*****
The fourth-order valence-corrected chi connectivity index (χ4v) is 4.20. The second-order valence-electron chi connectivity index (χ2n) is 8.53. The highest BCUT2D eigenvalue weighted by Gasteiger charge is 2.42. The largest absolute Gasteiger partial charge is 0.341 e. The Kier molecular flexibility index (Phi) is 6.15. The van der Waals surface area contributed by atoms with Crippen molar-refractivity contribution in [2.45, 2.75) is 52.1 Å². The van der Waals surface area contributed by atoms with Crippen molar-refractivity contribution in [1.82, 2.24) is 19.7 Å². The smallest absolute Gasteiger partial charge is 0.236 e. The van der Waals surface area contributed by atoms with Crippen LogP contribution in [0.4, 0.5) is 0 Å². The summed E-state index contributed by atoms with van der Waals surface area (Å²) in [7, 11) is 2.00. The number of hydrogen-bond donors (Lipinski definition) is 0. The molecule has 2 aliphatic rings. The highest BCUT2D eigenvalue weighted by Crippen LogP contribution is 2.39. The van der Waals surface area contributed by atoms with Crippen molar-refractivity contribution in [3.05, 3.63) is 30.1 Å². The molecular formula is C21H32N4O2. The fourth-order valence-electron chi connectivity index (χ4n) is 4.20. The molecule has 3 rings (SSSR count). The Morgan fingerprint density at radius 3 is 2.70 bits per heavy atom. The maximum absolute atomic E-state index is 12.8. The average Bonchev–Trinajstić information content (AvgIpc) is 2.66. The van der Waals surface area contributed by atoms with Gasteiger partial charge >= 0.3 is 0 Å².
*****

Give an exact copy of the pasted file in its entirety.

The fourth-order valence-corrected chi connectivity index (χ4v) is 4.20. The second-order valence-electron chi connectivity index (χ2n) is 8.53. The highest BCUT2D eigenvalue weighted by Gasteiger charge is 2.42. The largest absolute Gasteiger partial charge is 0.341 e. The Kier molecular flexibility index (Phi) is 6.15. The van der Waals surface area contributed by atoms with Crippen molar-refractivity contribution in [2.45, 2.75) is 52.1 Å². The van der Waals surface area contributed by atoms with Crippen molar-refractivity contribution in [1.82, 2.24) is 19.7 Å². The smallest absolute Gasteiger partial charge is 0.236 e. The van der Waals surface area contributed by atoms with Crippen LogP contribution in [0.4, 0.5) is 0 Å². The summed E-state index contributed by atoms with van der Waals surface area (Å²) in [7, 11) is 2.00. The number of hydrogen-bond donors (Lipinski definition) is 0. The molecule has 2 aliphatic rings. The highest BCUT2D eigenvalue weighted by Crippen LogP contribution is 2.39. The van der Waals surface area contributed by atoms with Crippen molar-refractivity contribution in [3.05, 3.63) is 30.1 Å². The molecular formula is C21H32N4O2. The fourth-order valence-electron chi connectivity index (χ4n) is 4.20. The molecule has 3 rings (SSSR count). The Morgan fingerprint density at radius 3 is 2.70 bits per heavy atom. The maximum absolute atomic E-state index is 12.8. The average Bonchev–Trinajstić information content (AvgIpc) is 2.66. The van der Waals surface area contributed by atoms with Gasteiger partial charge >= 0.3 is 0 Å².